Discovery could help fight deadly koala virus

Virologists are one step closer to understanding a mysterious AIDS-like virus that differentially affects koala populations across state lines.

In their quest to stop the retrovirus known as KoRV, the researchers have uncovered another piece of the puzzle. It is a condition strongly associated with diseases that cause infertility and blindness.

“We learned that the retrovirus is much more prevalent in New South Wales and Queensland koalas compared to southern populations in Victoria and South Australia,” says Michaela Blyton, a postdoctoral research fellow at the Australian Institute of Bioengineering and Nanotechnology. University of Queensland.

“Uncovering important patterns like this helps us learn how the disease develops, how it spreads, and how we can control the damage through antiviral drugs or koala breeding programs.”

Koala numbers have plummeted over the past decade due to widespread land clearing, climate change-induced weather events and disease.

Blyton’s research has already established the link between KoRV and chlamydia, cystitis and conjunctivitis, suggesting that the virus weakens the animal’s immune system.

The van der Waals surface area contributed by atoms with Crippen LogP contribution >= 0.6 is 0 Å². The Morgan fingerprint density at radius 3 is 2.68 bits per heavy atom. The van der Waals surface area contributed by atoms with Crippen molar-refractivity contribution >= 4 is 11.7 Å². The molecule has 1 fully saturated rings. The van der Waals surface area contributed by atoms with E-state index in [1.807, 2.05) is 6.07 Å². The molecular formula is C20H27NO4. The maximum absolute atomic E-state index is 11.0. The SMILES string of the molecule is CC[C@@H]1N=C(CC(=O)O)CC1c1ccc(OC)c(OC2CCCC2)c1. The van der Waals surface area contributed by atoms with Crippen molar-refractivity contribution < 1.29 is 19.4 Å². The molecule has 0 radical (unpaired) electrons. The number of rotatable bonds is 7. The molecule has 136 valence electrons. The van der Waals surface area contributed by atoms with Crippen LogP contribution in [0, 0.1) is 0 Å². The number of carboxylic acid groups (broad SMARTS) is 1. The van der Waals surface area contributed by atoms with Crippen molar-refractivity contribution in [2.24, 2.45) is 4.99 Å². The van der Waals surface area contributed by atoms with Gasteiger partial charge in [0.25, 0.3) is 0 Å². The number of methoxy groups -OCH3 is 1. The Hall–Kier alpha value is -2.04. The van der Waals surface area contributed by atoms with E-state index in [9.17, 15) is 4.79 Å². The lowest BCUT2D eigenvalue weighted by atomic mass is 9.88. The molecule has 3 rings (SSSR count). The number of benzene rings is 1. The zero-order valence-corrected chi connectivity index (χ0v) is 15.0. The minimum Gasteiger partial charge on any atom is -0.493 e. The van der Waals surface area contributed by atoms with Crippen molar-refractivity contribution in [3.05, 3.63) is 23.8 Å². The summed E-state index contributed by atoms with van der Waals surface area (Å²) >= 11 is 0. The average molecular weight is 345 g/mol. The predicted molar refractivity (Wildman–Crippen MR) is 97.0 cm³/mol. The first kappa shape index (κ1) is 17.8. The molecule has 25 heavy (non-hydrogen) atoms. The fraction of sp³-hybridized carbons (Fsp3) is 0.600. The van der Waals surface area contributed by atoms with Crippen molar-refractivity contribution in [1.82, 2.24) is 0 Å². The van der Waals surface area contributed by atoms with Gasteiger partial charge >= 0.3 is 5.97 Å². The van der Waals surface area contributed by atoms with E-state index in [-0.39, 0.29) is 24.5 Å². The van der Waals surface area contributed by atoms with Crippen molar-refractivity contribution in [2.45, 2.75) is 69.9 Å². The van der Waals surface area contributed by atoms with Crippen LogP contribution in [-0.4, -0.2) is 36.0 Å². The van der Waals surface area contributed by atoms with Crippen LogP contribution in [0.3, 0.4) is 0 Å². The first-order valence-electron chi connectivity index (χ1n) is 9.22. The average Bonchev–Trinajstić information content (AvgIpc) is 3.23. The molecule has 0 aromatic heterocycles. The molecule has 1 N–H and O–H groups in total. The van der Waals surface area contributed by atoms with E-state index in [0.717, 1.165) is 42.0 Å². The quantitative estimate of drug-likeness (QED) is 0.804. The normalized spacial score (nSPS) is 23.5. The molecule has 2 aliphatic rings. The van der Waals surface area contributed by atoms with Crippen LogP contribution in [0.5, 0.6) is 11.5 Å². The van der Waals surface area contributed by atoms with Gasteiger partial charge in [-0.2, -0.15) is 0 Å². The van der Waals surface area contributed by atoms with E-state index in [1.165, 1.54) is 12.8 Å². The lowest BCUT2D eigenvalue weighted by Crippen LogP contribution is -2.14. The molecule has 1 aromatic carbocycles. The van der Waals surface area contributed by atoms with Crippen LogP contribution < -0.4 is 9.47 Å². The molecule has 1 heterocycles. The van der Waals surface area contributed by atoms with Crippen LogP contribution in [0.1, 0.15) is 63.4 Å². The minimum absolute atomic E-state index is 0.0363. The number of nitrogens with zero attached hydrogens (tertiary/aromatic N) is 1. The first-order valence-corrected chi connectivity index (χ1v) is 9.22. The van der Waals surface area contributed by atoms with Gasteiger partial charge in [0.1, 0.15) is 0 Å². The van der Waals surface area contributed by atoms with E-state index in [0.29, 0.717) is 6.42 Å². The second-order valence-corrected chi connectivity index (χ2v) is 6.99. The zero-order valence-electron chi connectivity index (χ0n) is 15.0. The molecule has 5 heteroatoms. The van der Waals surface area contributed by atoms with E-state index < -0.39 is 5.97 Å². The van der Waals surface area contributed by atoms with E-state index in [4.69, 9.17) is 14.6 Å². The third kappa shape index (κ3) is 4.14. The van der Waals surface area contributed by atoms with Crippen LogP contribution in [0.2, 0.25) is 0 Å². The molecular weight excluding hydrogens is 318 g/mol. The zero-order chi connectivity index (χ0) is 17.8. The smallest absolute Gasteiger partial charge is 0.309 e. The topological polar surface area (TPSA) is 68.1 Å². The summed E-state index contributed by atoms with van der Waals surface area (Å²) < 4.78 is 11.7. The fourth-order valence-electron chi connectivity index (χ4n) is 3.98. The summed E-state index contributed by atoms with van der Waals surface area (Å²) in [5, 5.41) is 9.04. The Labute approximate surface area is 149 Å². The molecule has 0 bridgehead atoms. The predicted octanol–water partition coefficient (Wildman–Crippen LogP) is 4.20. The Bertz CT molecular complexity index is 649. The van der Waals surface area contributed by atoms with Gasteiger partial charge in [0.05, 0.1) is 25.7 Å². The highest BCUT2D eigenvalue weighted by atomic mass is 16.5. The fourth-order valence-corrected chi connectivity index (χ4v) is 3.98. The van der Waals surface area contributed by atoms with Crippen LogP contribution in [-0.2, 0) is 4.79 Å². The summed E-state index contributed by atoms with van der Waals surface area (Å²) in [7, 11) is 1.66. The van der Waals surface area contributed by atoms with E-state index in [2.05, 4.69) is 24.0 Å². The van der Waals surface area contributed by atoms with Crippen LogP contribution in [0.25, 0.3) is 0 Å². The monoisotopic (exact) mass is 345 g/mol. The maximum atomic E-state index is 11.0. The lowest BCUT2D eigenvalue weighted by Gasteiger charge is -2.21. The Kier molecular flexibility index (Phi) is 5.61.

In recent research, Proceedings of the National Academy of SciencesKeith Chappell, associate professor in Blyton and the School of Chemistry and Molecular Biosciences, found that KoRV is only present in the genome of koalas in Queensland and NSW, while those in Victoria and South Australia appear to be free of multiple subvariants.

Blyton says this discovery strengthens the theory that the virus may be contributing to increased levels of disease in northern koala populations.

“Our previous studies have shown a definite link between KoRV and chlamydia in koalas, and these latest findings suggest that northern koalas should be treated very differently from southern koalas.

“It could mean that northern koala displacements are limited in the short term, so we won’t be introducing new virus subspecies into healthy populations.”

A final solution may be some distance away, Blyton says, but the latest findings are a big step toward eliminating the threat posed by the disease.

“Ultimately, we may see some form of anti-viral therapy, or at least improvements in koala breeding programs, but this is great news for now for a species that faces threats on multiple fronts.”

Source: University of Queensland

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